After receiving interview coaching from Kennedy, students called their relatives to fill in the gaps in their family histories. Kennedy urged them not to rush: "If you only say, 'When is your birthday and what is your maiden name?' and then hang up, they won't get to tell you very much."
Students then drafted a report on what they learned about their family history and immigrant experiences and what they still wanted to know. Kennedy was thrilled by the enthusiastic response to the project.
"They were fascinated by how they learned about their own history just by asking and doing some online research, and they were particularly interested in learning about each other's histories. I was moved by the attention and respect the students paid to the variety of immigrant experiences," Kennedy said. "They do not have to spend 10 years on it like I did, but they must understand that this kind of research does take some time."
Amy Nixon, head of the Middle School, said, "I was really happy to have Joe Kennedy work with our seventh graders on their family trees for a lot of reasons. It was a great way for them to start conversations within their own families, and it was fun to hear all of the things they learned and had no idea about before. In sharing their stories with their peers, the students began to understand the amazingly wide variety of experiences their families had, but in the end, how very similar they were. The fact that Joe had gone so far back in history with his own family was tremendously inspiring to everyone."
O'Neil said, "My students commented repeatedly that Mr. Kennedy's lessons made history more relevant to them. It sparked their curiosity concerning historical events in the lives of their ancestors. A number of students mentioned that their families experienced a bonding over the discussions of their ancestors."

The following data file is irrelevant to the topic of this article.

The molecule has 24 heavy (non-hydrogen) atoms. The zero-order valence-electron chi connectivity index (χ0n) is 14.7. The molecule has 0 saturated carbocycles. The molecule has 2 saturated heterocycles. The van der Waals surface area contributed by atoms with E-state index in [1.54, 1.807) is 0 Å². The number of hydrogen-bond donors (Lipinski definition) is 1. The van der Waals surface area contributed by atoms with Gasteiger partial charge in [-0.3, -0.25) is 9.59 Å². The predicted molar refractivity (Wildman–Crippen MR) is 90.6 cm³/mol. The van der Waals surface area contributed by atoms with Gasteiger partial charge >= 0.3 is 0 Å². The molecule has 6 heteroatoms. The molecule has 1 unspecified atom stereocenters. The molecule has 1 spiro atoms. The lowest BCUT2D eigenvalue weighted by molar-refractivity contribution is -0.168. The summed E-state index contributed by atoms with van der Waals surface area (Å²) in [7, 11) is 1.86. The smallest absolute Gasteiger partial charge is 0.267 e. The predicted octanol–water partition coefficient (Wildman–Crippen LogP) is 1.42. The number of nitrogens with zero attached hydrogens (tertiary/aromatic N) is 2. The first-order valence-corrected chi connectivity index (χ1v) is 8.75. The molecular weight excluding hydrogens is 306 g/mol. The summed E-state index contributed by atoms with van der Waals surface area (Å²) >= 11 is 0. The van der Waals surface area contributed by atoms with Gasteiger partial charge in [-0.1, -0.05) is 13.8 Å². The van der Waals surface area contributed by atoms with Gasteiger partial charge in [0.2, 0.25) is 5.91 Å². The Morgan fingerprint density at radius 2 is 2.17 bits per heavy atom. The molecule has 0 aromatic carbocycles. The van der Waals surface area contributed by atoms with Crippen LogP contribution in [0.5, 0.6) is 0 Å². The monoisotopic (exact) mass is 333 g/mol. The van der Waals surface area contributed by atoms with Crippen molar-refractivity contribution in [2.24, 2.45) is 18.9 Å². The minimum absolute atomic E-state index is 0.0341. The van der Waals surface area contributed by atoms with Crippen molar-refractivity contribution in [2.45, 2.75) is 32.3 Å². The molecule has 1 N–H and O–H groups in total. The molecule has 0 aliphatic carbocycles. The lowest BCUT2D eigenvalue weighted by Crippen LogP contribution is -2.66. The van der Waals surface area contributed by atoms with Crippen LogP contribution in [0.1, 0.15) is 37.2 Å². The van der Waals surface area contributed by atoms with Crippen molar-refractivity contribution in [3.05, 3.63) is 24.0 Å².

Seventh-grader Cristina Bermudez, for example, was excited about mapping out a family tree that started in her native Chile, where most of her relatives still live. She vividly remembered Kennedy's fall 2011 presentation in which he outlined his odyssey to find his ancestors, despite the scarcity of written records. "He never lost hope," Bermudez said. "That was inspiring. I can't believe how far back he went."
Kennedy traced his family tree all the way back to 1726. Along the way, he discovered that his eighth maternal grandmother, Elizabeth "Betsy" Berry, belonged to a branch of the family who were "freeborn men and women of color." But this freedom required them to carry papers that described their physical features and keep another copy registered at the courthouse. "Any white person could demand to see your papers at any time," Kennedy said. "If you couldn't whip them out, you risked being captured back to slavery or going to jail. You were constantly in danger of the person tearing up the record. Even though they were free, the freedom was tenuous."